German Food Guide
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Bratäpfel (Baked Apples)

Kinder, kommt und ratet, was im Ofen bratet! ... den Zipfel, den Zapfel, den Kipfel, den Kapfel, den knusprigen Apfel.

This is a children's rhyme in Bavaria ... "Children, come and guess what is baking in the oven ... A zipfel, a zapfel, the kipfel, the kapfel, the crispy baked apple."

Bratäpfel, baked apples, has traditionally been a dessert on Nikolaus Day (Nikolaustag), December 6th. On this day, Nikolaus is said to "sneak" into the house and leave the children candy, chocolate, fruits, or small presents in stockings or socks that they have hung-up for him. Historically, Nikolaus represents Nikolaus von Myra, a bishop from Asia Minor, who died on December 6th in the 4th century. Not too much is known about this man, except that he was known for his kindness and good deeds, especially toward children.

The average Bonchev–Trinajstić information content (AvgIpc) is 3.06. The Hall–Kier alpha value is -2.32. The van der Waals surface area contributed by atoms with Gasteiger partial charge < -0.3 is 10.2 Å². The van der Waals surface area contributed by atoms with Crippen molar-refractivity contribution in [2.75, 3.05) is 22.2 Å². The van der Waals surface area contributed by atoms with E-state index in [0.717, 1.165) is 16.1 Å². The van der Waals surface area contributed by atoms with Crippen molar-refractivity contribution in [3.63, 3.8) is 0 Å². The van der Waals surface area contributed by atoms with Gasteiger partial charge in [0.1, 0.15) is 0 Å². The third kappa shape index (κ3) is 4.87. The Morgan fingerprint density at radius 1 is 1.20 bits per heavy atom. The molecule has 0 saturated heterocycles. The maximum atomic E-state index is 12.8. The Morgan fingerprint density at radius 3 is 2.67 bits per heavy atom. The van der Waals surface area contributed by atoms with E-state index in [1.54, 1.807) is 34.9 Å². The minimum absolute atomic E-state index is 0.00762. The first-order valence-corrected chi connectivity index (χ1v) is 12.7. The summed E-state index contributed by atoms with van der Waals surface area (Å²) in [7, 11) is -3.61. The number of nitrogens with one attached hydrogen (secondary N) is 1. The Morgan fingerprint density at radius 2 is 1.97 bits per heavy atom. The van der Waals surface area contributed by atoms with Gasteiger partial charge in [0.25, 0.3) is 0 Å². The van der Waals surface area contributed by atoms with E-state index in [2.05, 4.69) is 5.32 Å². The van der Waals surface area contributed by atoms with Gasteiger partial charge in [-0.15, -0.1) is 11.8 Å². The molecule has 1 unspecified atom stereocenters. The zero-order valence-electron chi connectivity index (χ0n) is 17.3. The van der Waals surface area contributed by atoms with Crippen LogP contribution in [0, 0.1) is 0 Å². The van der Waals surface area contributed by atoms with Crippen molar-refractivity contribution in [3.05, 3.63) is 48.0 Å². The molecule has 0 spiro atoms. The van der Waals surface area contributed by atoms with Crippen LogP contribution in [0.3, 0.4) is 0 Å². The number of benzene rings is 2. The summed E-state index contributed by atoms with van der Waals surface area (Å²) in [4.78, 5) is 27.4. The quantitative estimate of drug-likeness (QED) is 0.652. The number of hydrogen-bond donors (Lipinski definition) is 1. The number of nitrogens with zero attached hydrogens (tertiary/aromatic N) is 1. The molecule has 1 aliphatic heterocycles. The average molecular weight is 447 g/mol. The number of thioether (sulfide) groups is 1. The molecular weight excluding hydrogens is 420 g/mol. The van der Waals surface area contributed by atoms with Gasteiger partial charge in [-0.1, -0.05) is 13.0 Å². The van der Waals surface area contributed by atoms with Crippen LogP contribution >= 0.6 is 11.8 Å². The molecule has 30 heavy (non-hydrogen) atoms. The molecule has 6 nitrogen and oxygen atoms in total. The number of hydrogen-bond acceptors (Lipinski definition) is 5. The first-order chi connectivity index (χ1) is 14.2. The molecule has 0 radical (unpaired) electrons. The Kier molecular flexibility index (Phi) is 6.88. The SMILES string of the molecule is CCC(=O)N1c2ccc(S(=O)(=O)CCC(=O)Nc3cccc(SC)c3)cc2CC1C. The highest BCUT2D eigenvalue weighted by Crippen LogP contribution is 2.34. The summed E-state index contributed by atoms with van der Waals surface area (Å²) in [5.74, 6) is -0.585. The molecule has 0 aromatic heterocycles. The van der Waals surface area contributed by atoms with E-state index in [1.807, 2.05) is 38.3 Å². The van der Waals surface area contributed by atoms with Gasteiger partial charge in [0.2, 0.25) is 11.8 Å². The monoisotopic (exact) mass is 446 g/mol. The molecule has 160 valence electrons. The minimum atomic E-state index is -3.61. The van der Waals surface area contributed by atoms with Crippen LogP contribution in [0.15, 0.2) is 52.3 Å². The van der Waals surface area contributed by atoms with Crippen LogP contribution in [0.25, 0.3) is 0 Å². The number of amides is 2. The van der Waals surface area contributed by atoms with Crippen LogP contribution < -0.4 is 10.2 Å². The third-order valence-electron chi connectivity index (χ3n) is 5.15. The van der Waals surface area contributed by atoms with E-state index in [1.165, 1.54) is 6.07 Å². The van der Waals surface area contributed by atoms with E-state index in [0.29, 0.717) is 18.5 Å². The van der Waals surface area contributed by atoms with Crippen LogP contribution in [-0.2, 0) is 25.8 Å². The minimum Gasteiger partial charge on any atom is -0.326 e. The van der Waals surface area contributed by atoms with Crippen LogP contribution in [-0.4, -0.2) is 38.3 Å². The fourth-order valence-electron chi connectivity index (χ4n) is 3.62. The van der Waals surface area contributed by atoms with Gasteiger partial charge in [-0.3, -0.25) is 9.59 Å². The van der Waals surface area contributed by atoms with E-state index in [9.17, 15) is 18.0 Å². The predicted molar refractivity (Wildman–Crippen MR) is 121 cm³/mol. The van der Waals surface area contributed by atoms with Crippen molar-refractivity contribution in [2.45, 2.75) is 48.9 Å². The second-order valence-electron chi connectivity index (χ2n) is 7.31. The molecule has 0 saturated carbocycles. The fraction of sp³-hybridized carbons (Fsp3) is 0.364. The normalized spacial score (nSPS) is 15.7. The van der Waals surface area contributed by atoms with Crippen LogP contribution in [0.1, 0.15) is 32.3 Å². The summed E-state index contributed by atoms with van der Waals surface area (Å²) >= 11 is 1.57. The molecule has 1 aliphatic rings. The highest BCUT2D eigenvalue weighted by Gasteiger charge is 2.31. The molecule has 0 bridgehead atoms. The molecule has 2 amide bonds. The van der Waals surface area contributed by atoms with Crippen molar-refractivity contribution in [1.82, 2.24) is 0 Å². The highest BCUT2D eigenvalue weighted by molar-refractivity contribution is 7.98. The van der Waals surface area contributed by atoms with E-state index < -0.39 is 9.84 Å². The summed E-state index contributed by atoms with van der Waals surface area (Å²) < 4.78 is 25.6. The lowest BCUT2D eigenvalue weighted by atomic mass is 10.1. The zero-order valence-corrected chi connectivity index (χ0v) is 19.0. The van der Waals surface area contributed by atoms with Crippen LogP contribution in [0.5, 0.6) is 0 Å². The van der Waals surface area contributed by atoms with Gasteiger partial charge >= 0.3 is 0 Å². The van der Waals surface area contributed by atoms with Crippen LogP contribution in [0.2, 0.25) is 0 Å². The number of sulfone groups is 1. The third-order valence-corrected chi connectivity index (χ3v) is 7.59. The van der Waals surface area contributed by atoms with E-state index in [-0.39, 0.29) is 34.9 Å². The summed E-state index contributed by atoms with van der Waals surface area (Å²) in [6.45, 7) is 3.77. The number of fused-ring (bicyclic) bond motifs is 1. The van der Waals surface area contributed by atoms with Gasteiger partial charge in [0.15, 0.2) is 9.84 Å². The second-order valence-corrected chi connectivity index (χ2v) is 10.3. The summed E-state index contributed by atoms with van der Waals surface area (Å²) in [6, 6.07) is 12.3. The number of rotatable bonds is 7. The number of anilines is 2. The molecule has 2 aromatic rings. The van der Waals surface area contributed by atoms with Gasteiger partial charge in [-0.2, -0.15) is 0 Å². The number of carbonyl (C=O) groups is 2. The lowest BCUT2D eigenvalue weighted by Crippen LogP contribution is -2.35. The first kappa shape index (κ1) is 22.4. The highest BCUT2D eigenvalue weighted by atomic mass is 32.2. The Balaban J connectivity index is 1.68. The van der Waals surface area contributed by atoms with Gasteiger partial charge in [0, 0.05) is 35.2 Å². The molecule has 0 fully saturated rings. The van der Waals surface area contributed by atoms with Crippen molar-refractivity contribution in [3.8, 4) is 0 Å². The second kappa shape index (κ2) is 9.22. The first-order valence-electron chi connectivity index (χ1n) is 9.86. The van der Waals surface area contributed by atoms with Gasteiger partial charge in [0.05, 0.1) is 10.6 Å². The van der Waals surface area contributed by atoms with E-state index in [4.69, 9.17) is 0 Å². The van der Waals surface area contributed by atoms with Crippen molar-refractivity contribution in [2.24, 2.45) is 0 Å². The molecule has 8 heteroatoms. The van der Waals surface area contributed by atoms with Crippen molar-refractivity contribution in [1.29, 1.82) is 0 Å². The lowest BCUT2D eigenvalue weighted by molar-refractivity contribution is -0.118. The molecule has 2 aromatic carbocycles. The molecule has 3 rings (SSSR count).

The baked apples symbolize both Nikolaus' generosity and the bags of coins that he gifted to the poor.

Bratäpfel, although still very popular during Christmas, are enjoyed throughout the cold winter months. Baking the apples, while its cold and snowy outside, makes the house warm and cozy. 

       Bratäpfel (Baked Apples)
Photo: © Barbara Pheby -
Throughout Germany 

Main Ingredients
The best apples to use are firm, tart apples, like Granny Smith or Jonathan.

Apples are cored and filled with almonds, raisins, sugar, honey, cinnamon, and/or chocolate. Some recipes fill the apples with dark chocolate and boysenberry jelly, then topped with dried fruits and/or almonds. The apples are then baked until the apple-peel begins to split or shrivel.

Serving Suggestions
Traditionally served with a vanilla sauce. A more trendy sauce would be a wine-foam made with a sweet white wine.

Bratäpfel  (Baked Apples)
Weihnachts - Bratapfel  (Christmas Baked Apple)
Bratäpfel im Nussmantel  (Baked Apples with Nut Crust)
Bratäpfel mit Schokolade  (Baked Apples with Chocolate)

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